The HSP and Digital Media Literacy

Do any of these images ring familiar? Strike maybe, a nerve or two? Maybe not? But if you have discovered that you are a bothered or feel overwhelmed by the thought of sorting through so much information through news and social media outlets then maybe you are a Highly Sensitive Person or, an HSP. For the Highly Sensitive Person, (HSP) these images are familiar and not fondly so (Aron, 2019).

The HSP makes up a small percentage of individuals. Interestingly, common themes are seen in the personality and overall disposition of an HSP. Aron (2019), explains how conscientiousness and sensitivities to a variety of situations from relationship matters to loud noises, are examples (Aron, 2019). Digital media is among one of many context that may overstimulate the HSP depending on the delivery of the content, as one matter of discussion.

Digital Media Literacy is almost this live and learn lesson, literally, it seems most hold the mindset that when it comes to learning the ins and outs of technology, no matter the platform, it is like the ‘white elephant’ in the room. Do we talk about it, or do we ride it out, these may be the questions some parents ask themselves?  Or what about the adult learners considering a job in a highly automated profession that for example leans heavily on data that most adult learners would not know how to interpret to inform professional practice and especially in a learning environment.

In most learning settings, being a digitally literate citizen (ISTE Standard) is a prerequisite, there is no longer a paper application to mail in or paperback textbooks for your college course. But digital media literacy is not just knowing “how” to use technology either or having documents online and sent electronically; it is also asking questions about the information, or decoding. Being a literate citizen of digital media requires inquiry, thinking critically, and being conscientious about the responsibility right within our fingertips (Project Look Sharp, 2022).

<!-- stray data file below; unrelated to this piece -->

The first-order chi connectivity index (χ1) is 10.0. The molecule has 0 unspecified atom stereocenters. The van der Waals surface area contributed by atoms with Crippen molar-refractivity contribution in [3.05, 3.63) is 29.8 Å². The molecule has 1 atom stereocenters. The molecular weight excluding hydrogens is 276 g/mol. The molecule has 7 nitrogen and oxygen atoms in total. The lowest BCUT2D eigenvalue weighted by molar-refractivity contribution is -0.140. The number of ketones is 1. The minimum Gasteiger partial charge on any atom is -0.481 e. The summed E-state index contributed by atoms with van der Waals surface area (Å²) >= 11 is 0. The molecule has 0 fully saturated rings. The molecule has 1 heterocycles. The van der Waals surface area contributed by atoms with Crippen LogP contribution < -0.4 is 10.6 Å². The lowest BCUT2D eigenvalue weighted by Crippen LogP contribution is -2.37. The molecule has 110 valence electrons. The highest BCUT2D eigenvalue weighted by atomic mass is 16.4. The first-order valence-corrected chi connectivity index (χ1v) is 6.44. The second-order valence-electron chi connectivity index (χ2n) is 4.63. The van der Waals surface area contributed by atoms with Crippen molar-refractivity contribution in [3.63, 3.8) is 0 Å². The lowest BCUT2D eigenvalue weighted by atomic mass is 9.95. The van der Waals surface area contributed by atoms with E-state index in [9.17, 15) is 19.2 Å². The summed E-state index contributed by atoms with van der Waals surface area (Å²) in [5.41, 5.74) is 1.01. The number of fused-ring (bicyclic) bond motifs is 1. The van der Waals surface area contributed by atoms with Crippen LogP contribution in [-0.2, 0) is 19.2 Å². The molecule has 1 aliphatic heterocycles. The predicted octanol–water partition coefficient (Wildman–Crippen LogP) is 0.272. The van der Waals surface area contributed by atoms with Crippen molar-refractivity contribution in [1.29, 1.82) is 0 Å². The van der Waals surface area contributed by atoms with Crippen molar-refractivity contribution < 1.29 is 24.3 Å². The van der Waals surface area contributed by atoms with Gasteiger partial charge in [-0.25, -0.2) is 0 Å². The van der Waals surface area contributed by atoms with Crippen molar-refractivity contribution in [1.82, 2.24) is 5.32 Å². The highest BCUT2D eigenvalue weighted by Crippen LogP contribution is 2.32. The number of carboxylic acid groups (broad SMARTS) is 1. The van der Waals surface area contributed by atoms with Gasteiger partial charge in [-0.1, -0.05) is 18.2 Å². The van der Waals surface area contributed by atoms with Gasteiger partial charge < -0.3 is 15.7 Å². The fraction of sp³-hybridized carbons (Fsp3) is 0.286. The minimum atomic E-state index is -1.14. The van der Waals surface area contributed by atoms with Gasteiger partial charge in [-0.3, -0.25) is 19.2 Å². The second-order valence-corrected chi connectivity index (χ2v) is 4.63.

Photo by Oziel Gu00f3mez on Pexels.com

Decoding information can be done in a variety of ways whether through analysis in questions asked not for the answer but for inquiry, to think critically. Or how about asking how the message makes you feel, what effect does the information have on you? Lastly, not exclusive but for the sake of the time, how is this message constructed to trigger a certain emotion or reaction from the audience. Just a few examples of ways for the HSP to counteract the manipulated constructs of digital media (Project Look Sharp, 2022).

According to the ISTE Standards, Knowledge Constructors, will “critically curate a variety of resources using digital tools to construct knowledge, produce creative artifacts and make meaningful learning experiences for themselves and others.” (ISTE, Standard 1:3, n.d.). Therefore, then, self-awareness and awareness of the nuances of media, how it is constructed, the intended message, and so much more are important considerations for the HSP especially but as a learner in a digital world. The HSP must guard against overstimulation or, cognitive overload (Jong, 2009).  

What is cognitive overload?

Cognitive overload is when too many cognitive processes are operating at lower levels rather than operating with fewer at higher levels (Gallagan, 2013). For example, if you there is too much text on the screen this can create cognitive overload. Consequently, hindering working memory where knowledge is no longer constructed. Remembering that cognitive overload impacts the workings of actual knowledge attainment and working memory (Springer, p. 23, 2013) is important to the HSP and educators of potential HSP’s.

Practical tips for educators. If we recall, media constructs information to influence the reader depending on the intent or motive of the creator (Project Look Sharp). Thus, one way to avoid cognitive overload is to design learning material differently. Construct digital media, with room left for the HSP learner to explore ways to decode and break down all the information. Furthermore, create curriculum that respects different learners. An example of this for the HSP would be pressured in a classroom setting, while being watched by peers or evaluators to perform certain activities but with background noise of their peers talking and giggling. This would be cognitive overload and lessen the learning experience for the HSP (Springer, p. 22, 2013).

Practical tips for the HSP when navigating digital media:

  • Decoding with questions – check out this handy resource.
  • Think critically, stop, calm down and then take in the information one bite at a time (Technology & the Interrupted Brain).
  • Limit the amount of media intake in all formats but especially digitally (Aron, 2017).

Finally, think on what Aristotle said about learning,

Be a free thinker and don’t accept everything you hear as truth. Be critical and evaluate what you believe.

Aristotle

References

Aron, Elizabeth. (2017). The Highly Sensitive Person. Broadway Books.

Galagan, Pat. (2013). Technology and the Interrupted Brain. cqtus-Technology_and_the_Interrupted.pdf

International Society for Technology in Education (ISTE). ISTE Standards. ISTE Standards: Educators | ISTE

Jong, Ton de. (2009). Cognitive Load Theory, Education Research, and instructional design: some food for thought. de Jong Cognitive Load (1).pdf

Project Look Sharp (2022). Categories and Samples Questions for Media Decoding. Key-Questions-for-Decoding Dec-21.pdf

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